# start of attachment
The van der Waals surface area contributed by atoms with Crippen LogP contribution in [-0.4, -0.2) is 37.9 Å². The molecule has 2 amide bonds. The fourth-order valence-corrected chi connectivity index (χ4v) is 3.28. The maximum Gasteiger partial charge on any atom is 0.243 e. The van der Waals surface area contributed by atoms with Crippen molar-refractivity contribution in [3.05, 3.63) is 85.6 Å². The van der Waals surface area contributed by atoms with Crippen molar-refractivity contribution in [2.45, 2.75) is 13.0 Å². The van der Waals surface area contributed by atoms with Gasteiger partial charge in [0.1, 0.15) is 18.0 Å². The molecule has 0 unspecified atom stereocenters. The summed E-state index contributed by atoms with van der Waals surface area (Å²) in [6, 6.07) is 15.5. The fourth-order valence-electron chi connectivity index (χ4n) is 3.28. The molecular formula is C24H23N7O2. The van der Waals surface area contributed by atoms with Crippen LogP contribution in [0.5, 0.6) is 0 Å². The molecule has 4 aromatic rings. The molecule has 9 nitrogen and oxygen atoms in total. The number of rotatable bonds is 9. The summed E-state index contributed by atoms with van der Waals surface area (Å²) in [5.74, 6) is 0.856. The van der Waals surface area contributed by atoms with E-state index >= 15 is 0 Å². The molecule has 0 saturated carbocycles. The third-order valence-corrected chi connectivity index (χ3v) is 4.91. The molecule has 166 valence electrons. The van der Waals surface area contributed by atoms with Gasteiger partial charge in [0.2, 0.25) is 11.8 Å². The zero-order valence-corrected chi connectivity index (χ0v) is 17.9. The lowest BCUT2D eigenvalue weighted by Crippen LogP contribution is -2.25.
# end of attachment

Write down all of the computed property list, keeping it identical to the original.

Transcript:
The van der Waals surface area contributed by atoms with Crippen LogP contribution in [-0.4, -0.2) is 37.9 Å². The molecule has 2 amide bonds. The fourth-order valence-corrected chi connectivity index (χ4v) is 3.28. The maximum Gasteiger partial charge on any atom is 0.243 e. The van der Waals surface area contributed by atoms with Crippen molar-refractivity contribution in [3.05, 3.63) is 85.6 Å². The van der Waals surface area contributed by atoms with Crippen molar-refractivity contribution in [2.45, 2.75) is 13.0 Å². The van der Waals surface area contributed by atoms with Gasteiger partial charge in [0.1, 0.15) is 18.0 Å². The molecule has 0 unspecified atom stereocenters. The summed E-state index contributed by atoms with van der Waals surface area (Å²) in [6, 6.07) is 15.5. The fourth-order valence-electron chi connectivity index (χ4n) is 3.28. The molecular formula is C24H23N7O2. The van der Waals surface area contributed by atoms with Crippen LogP contribution in [0.5, 0.6) is 0 Å². The molecule has 4 aromatic rings. The molecule has 9 nitrogen and oxygen atoms in total. The number of rotatable bonds is 9. The summed E-state index contributed by atoms with van der Waals surface area (Å²) in [5.74, 6) is 0.856. The van der Waals surface area contributed by atoms with E-state index >= 15 is 0 Å². The molecule has 0 saturated carbocycles. The third-order valence-corrected chi connectivity index (χ3v) is 4.91. The molecule has 166 valence electrons. The van der Waals surface area contributed by atoms with Gasteiger partial charge in [0.2, 0.25) is 11.8 Å². The zero-order valence-corrected chi connectivity index (χ0v) is 17.9. The lowest BCUT2D eigenvalue weighted by Crippen LogP contribution is -2.25.